I have been woefully delinquent in posting the last few months (ok, really the last year *blush*). I have been trying to find equilibrium in my own sea of change. I finished the rest of my undergraduate requirements and am not three classes into my Master’s degree. As I mentioned previously, I am working on an MS in Organizational Change Leadership. I am loving the material, but the workload is intense on top of a full time job and 2 ½ horses, but I am finally finding a rhythm with it all and hope to return to routinely posting.
The topic I had wanted to address this week was consistency and expectations. My original title was “You Are Your Own Worst Enemy”. But then I saw the picture above on Facebook this morning (photo credit Amanda Vidler Mars) and decided to go a completely different direction on the same topic.
I am always amazed when I see horses with small children. These 1200 pound animals, with very strong opinions, become so sweet and compliant around the “little humans”. In an anthropomorphic way, we all want to believe they know these children are small and they are taking care of them. And maybe they are. But horses don’t tend to work that way. They are typically just the opposite. If given an opening, a weak leader or a timid rider, they have a tendency to take advantage the first chance they get. I can cue my horse non-stop to pick up the lope and if she isn’t feeling it or I don’t stick with it there is no way she is putting in the effort. Yet we can put a 40 pound child on her back, whose legs don’t even reach past the saddle, and one slight tap or cluck and Jasmine becomes the perfect horse. She listens, she responds, she is respectful and patient. She is the unicorn.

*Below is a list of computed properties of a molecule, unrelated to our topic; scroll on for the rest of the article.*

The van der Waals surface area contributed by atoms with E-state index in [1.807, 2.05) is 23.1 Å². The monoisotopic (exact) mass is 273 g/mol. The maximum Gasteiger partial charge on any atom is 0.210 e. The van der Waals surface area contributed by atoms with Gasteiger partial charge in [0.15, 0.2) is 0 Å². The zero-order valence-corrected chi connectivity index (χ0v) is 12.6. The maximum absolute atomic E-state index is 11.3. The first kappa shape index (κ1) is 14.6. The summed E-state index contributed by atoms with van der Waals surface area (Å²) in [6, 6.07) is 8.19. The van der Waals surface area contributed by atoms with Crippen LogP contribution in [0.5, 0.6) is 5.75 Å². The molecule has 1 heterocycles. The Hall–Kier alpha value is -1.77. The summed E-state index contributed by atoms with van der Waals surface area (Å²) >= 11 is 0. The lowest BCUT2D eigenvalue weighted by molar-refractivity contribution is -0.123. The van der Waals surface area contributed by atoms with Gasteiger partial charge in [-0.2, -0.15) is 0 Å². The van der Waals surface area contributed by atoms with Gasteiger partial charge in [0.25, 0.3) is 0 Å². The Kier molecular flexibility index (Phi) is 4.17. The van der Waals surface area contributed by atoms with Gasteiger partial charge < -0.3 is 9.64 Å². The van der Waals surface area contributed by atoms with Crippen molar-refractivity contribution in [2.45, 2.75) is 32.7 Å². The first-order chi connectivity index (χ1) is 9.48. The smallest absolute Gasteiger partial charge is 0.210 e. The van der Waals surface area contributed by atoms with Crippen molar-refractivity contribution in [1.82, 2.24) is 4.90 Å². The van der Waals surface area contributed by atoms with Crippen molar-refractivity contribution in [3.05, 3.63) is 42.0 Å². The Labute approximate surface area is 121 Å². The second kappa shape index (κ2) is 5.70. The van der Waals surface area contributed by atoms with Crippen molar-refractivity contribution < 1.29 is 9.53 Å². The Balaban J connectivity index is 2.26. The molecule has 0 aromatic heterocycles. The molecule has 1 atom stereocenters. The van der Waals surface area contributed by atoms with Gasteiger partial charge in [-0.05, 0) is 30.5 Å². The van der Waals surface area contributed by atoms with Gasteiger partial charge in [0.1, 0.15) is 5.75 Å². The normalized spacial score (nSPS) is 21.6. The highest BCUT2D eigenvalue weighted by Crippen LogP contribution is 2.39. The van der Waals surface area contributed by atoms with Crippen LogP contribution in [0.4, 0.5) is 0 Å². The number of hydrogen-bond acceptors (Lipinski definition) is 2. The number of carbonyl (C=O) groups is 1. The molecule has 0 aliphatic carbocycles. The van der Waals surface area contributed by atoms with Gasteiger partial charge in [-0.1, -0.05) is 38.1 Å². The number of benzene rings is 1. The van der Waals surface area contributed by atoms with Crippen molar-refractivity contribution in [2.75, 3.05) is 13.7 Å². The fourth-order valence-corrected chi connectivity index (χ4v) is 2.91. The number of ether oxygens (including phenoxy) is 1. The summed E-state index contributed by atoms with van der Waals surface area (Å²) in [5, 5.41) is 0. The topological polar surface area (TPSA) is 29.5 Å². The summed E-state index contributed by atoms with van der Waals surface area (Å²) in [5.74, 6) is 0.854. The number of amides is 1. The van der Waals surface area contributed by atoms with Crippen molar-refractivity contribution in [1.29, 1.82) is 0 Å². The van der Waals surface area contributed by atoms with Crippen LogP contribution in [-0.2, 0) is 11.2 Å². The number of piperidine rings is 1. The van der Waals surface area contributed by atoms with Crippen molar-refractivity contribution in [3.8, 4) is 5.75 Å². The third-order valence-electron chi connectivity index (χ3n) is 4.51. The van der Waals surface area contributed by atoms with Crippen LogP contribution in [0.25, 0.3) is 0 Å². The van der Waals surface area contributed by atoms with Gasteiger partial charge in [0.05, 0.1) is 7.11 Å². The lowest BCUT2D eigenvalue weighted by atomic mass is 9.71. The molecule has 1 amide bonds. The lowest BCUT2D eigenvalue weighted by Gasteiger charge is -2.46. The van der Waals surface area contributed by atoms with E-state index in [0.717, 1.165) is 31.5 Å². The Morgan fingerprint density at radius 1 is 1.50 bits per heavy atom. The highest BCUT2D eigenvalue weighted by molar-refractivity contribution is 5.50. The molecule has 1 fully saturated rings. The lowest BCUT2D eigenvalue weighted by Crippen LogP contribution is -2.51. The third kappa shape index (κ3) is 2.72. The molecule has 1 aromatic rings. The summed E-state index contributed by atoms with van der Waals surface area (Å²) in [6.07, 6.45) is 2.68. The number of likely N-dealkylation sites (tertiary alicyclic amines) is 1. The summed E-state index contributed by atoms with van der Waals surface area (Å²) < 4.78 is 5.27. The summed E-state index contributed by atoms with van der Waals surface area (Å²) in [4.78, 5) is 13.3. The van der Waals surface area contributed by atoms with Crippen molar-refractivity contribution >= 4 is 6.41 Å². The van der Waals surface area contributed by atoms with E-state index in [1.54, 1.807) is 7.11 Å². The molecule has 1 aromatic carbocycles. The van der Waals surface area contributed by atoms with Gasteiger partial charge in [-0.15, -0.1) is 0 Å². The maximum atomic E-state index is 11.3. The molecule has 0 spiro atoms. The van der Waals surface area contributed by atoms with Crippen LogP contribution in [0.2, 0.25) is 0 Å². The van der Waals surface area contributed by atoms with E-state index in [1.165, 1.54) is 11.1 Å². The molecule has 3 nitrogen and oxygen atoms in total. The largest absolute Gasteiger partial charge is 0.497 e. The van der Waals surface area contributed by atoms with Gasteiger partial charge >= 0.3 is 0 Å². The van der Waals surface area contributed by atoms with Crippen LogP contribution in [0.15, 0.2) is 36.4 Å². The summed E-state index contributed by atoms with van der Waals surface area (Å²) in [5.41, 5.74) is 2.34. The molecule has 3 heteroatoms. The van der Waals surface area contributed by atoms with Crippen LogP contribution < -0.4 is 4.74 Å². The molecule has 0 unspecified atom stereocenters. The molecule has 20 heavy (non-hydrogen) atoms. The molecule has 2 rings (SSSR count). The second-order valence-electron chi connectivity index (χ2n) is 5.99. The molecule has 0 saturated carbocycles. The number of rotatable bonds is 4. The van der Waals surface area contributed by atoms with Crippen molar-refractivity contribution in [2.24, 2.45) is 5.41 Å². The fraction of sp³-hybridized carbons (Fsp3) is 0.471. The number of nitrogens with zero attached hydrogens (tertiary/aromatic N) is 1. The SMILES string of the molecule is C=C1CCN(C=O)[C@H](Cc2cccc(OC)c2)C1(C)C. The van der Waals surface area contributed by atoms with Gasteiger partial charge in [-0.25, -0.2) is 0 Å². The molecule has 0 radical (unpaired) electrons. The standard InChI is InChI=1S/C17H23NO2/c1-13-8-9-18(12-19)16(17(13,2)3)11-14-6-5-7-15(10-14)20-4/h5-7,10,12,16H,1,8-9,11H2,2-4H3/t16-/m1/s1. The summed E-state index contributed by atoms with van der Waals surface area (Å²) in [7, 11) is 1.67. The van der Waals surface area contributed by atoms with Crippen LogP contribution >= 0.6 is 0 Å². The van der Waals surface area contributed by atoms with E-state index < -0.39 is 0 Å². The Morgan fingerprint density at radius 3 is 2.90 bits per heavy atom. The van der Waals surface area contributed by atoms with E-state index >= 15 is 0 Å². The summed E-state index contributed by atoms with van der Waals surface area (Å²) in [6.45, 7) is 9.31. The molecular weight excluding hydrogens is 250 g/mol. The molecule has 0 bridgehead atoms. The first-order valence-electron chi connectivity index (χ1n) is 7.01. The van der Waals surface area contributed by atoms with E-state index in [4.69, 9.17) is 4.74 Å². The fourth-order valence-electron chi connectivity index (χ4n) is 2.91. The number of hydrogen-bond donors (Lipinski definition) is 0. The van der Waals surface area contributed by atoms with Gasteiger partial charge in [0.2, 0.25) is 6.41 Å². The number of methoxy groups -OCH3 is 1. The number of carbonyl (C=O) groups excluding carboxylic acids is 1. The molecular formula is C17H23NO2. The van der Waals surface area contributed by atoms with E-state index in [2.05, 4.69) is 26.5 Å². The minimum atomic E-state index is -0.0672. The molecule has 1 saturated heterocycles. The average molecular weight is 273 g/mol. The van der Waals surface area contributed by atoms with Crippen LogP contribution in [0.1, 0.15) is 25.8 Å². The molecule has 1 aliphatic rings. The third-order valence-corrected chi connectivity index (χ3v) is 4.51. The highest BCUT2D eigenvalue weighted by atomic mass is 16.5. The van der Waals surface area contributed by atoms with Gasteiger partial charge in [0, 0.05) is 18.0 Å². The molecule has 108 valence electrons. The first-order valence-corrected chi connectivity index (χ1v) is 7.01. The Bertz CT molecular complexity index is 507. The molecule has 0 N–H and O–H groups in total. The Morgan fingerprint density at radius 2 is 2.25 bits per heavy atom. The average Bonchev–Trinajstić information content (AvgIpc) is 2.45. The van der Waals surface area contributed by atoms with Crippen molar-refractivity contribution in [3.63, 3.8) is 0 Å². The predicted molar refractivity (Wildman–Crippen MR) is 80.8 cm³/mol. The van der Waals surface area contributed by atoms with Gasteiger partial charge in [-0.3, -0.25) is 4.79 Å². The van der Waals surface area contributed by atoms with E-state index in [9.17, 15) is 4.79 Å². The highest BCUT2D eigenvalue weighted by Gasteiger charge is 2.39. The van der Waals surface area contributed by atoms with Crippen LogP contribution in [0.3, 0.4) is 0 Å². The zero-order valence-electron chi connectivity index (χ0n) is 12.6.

As I was working with my client yesterday, trying to get them to stop enabling bad behaviors and to find the backbone to lead, I realized something. It’s not about the horse, it’s about the rider. When I ask my horse to do something, part of me processes the fact that it might not work. She might not back when I walk into her, she might not pick up the lead. I already have failure in mind and often a backup plan. I already know how I am going to compensate for not following my directions and have without meaning to already given her an out. She reads it in my tone and in my body language. When I question the outcome she questions the directions I am giving her.
Children don’t do that. Rebel can completely control these three horses because she means what she says and she expects nothing less than full compliance. There is no maybe in her directions. Her voice, her body language don’t waiver. Her expectations are clear and the horses follow without question. She gets the outcome she wants because she asks with expectations.
How often do we are business leaders or as parents ask with expectation? Too often we lead by recommendation. I watch managers tell their employees “I would like that on my desk by Friday morning”. Already the expectation is that it might not happen and that the deadline is a wish. This is very different than saying “I expect it on my desk by Friday morning”. One gives the recipient a say in the outcome, the latter sets the plan.
How many of you as parents have said to your children “If you eat your vegetables you can have dessert”. Already you have questioned the outcome and given the power over to the child whether they want to comply or not. The possibility of failure is included in the directions.
The message matters, we all know that. As leaders we spend a lot of time crafting messages. We worry how they will be received but more importantly we worry how we will be perceived. Are we being too difficult? Too demanding? Too brisk? But we spend very little time crafting the expectations in our directions. It is a fine line between being polite and being soft, between being a suggestor or a leader. Much of the response we receive from those we lead is rooted in how we ask.
True leaders know how to channel their inner two year old and ask with expectation.